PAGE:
In answer to a question from Reverend Pastor Faith Togba with Make the Road about how the city would seek to protect tenants in Staten Island’s large percentage of unregulated housing, the mayor had Steven Banks, commissioner of the Human Resources Administration, explain that the administration’s recent commitment to a right to counsel in housing court can benefit unregulated tenants too: If a landlords tries to evict someone for reporting bad conditions, for instance, a lawyer can help protect that tenant in court.
Throughout the evening, De Blasio tied to demonstrate his respect for Staten Island’s prized suburban neighborhood character but also his hesitation to back the kind of widespread downzonings—rezonings designed to preserve a neighborhood’s suburban feel—that are popular in Staten Island and were approved in great numbers by the Bloomberg administration.
“We have some areas that can be developed and can create a lot of jobs and we need those too…but many parts of the Island are going to stay exactly the way they are. I think that’s the balance we need to strike,” he told one constituent.
Yet addressing members of the Committee to Save Mount Manresa, who for three years have been pushing for a contextual rezoning of Rosebank, Clifton, and Fort Wadsworth, he said frankly that their rezoning proposal wasn’t his administration’s priority.
“We’re not there yet. We believe the community is a fantastic community and right now I think its long-term prospects are very good to stay that way, honestly,” he said. “The number one focus right now is where we can create more housing…where in some cases we can create jobs…but your community, that’s not where we’re thinking of and we don’t see a threat to it.” He promised that his commissioners would continue to state in touch with the community to monitor future threats.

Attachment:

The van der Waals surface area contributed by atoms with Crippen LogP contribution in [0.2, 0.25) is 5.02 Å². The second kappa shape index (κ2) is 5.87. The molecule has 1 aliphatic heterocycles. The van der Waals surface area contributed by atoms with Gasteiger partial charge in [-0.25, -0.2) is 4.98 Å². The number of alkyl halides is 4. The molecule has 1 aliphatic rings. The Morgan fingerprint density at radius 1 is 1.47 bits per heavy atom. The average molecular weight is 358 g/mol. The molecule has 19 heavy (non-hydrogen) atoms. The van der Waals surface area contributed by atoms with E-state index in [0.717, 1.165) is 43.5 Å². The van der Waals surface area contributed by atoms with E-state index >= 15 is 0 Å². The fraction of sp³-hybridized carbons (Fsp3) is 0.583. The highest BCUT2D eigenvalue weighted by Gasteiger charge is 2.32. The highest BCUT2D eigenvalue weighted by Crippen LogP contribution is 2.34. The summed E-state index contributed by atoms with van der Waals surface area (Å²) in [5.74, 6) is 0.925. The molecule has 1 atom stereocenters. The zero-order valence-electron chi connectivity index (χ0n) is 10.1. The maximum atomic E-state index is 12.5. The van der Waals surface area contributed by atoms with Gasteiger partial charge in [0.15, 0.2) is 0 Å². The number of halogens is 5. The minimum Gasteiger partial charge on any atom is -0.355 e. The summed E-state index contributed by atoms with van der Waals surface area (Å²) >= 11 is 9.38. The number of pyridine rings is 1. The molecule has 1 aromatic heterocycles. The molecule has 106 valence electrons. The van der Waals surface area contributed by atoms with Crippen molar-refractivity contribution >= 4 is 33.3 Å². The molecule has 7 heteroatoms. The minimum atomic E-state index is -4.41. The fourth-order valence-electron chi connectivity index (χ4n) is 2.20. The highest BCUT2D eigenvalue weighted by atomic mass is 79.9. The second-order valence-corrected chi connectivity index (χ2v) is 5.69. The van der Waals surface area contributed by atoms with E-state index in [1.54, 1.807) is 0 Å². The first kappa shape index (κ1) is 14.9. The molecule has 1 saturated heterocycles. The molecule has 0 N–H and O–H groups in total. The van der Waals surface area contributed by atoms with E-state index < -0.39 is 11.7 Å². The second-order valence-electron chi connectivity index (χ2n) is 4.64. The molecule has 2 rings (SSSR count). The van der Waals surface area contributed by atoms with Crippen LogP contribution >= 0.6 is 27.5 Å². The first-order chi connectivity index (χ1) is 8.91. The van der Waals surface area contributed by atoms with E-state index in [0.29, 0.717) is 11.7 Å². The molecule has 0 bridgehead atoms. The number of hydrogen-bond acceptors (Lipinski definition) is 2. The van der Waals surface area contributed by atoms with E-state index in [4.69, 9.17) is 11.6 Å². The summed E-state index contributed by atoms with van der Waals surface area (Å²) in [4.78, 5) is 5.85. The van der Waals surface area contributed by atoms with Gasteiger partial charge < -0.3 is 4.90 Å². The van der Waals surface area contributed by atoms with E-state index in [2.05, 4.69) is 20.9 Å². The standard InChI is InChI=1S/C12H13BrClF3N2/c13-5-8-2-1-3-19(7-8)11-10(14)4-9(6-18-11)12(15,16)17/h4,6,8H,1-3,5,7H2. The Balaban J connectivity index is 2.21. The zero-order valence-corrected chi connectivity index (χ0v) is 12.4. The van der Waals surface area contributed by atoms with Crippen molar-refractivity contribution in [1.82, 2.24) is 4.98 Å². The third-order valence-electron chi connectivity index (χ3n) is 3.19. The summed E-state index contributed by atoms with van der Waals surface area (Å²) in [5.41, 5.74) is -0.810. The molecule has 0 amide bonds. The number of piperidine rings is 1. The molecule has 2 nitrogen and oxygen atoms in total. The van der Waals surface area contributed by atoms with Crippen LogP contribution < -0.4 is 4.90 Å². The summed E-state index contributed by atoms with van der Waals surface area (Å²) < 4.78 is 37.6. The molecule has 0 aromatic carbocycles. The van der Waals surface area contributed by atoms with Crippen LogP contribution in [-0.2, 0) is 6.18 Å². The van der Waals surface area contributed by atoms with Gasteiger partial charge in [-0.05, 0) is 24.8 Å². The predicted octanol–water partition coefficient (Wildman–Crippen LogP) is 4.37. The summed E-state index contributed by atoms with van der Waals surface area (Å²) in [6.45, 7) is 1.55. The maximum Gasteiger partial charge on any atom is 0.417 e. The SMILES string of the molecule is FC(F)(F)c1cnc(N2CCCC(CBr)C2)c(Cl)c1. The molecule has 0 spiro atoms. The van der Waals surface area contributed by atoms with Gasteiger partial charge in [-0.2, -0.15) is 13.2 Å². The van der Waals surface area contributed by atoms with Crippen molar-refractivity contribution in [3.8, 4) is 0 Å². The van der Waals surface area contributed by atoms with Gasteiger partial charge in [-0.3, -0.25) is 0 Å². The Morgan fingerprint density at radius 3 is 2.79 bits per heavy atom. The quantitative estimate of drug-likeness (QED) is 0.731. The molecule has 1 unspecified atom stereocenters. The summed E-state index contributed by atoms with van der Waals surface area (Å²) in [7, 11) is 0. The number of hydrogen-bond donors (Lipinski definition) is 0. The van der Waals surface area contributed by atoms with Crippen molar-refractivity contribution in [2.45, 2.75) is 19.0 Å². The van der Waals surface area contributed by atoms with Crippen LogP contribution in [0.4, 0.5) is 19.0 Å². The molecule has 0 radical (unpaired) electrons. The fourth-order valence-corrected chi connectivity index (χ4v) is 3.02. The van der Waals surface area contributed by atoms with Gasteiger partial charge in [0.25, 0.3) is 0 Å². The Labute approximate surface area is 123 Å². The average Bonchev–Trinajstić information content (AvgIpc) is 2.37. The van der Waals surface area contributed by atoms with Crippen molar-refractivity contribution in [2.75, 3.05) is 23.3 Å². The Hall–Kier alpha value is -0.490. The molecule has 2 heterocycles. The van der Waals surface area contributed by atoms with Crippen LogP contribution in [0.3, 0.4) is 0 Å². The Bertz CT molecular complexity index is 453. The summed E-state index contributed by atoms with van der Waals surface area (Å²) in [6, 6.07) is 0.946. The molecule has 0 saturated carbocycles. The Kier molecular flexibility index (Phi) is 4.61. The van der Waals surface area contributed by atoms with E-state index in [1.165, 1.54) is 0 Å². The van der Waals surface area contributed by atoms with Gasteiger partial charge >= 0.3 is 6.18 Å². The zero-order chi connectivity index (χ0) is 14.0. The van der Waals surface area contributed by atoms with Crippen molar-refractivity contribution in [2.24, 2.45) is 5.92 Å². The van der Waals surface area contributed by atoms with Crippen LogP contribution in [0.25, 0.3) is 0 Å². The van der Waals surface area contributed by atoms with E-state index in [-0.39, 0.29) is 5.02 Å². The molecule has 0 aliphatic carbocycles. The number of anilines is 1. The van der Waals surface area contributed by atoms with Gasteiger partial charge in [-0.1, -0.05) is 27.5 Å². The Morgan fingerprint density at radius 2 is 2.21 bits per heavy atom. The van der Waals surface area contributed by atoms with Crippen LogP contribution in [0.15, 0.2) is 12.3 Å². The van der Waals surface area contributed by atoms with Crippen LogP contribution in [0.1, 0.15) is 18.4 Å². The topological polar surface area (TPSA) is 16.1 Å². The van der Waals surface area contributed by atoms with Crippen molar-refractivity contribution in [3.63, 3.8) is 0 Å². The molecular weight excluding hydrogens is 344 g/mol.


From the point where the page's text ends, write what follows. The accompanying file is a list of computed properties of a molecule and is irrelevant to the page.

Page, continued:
North Shore Councilmember Debi Rose also spoke about the development in the North Shore, emphasizing her desire the capture the business of tourists coming off the Staten Island ferry, and her dedication to the process of negotiating with developers for neighborhood needs. Rose has already approved the New York Wheel and the Empire Outlets, but her success at addressing concerns over the proposed Bay Street rezoning will be tested in the coming year.
“When I spoke about the development and ULURP and the process, I really looked at how those developments could benefit the upland communities, and I have to say that the developers were very, very instrumental in having conversations with the community, making sure that what we presented to them, that they made agreements to meet us [on] those things. There were some things that were difficult to mitigate and traffic was one of them,” she admitted, also acknowledging the city’s ongoing efforts to ensure the developer of the New York Wheel holds up his promise to allow pedestrian waterfront access. “But out of those deals, I was able to get over $500 million dollars worth of amenities and services for the upland communities.”
In other news, the mayor announced that he would name one of the new Staten Island ferries after Sandy Ground, one of the nation’s first settlements founded by free African Americans and located on the borough’s South Shore.
The Bay Street Rezoning
* * * *